Is Gwyneth Paltrow Wrong about Everything?

Is Gwyneth Paltrow Wrong about Everything?

How the Famous Sell Us Elixirs of Health, Beauty & Happiness

  • Author: Timothy Caulfield
  • Publisher: Beacon Press
  • ISBN: 0807039705
  • Category: Medical
  • Page: 272
  • View: 5746
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"An exploration of the effect our celebrity-dominated culture has on our ideas of living the good life Our perceptions of beauty, health, success, and happiness are framed by a popular culture that is increasingly disconnected from reality. This isn't just a hyperbolic assertion. Research tells us that our health decisions and goals are influenced by both celebrity culture and celebrity endorsements, that our children's ambitions are now overwhelmingly governed by the fantasy of fame, and that our ideals of beauty and success are mediated through a celebrity-dominated worldview. The celebrity brand is at once the most desired state of being (modern-day royalty!) and one of the most socially problematic. Health law and policy researcher Timothy Caulfield provides a fun look into the celebrity world, including interesting facts and anecdotes, as well as a boatload of practical and evidence-based advice on everything from diet, skin care, and colon cleanses to detoxing from our celebrity ambitions. Caulfield tries out for American Idol, has a professional makeover, and endures the Gwyneth Paltrow-endorsed cleanse in this thoroughly unique, engaging, and provocative book"--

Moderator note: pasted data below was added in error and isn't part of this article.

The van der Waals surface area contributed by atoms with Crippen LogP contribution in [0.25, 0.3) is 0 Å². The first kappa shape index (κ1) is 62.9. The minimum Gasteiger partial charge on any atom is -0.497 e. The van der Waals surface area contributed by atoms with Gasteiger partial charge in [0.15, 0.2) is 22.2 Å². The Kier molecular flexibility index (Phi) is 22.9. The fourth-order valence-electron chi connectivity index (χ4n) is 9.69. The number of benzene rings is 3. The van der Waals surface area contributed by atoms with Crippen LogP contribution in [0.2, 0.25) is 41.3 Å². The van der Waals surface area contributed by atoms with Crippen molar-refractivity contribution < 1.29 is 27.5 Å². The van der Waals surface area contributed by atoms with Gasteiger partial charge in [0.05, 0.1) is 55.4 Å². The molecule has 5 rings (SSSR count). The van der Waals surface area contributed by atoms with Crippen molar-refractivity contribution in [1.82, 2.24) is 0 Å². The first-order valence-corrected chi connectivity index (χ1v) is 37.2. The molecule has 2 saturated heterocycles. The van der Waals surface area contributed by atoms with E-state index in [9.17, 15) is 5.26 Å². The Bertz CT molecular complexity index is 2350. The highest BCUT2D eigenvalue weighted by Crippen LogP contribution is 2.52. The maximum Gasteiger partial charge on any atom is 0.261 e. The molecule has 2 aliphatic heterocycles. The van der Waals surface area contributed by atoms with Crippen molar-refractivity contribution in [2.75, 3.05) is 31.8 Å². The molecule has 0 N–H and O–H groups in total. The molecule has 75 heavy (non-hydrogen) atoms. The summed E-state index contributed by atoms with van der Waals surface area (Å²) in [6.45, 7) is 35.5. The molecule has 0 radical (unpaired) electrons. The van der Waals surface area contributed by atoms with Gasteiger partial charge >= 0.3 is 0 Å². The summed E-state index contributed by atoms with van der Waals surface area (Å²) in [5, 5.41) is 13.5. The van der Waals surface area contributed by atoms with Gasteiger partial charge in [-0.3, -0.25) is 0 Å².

Interface Culture

Interface Culture

  • Author: Steven A. Johnson
  • Publisher: Basic Books
  • ISBN: 9780465036806
  • Category: Technology & Engineering
  • Page: 272
  • View: 3556
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Drawing on his own expertise in the humanities and on the Web, Steven Johnson not only demonstrates how interfaces - those buttons, graphics, and words on the computer screen through which we control information - influence our daily lives, but also tracks their roots back to Victorian novels, early cinema, and even medieval urban planning. The result is a lush cultural and historical tableau in which today's interfaces take their rightful place in the lineage of artistic innovation. With a distinctively accessible style, Interface Culture brings new intellectual depth to the vital discussion of how technology has transformed society, and is sure to provoke wide debate in both literary and technological circles.

Simulations and the Future of Learning

Simulations and the Future of Learning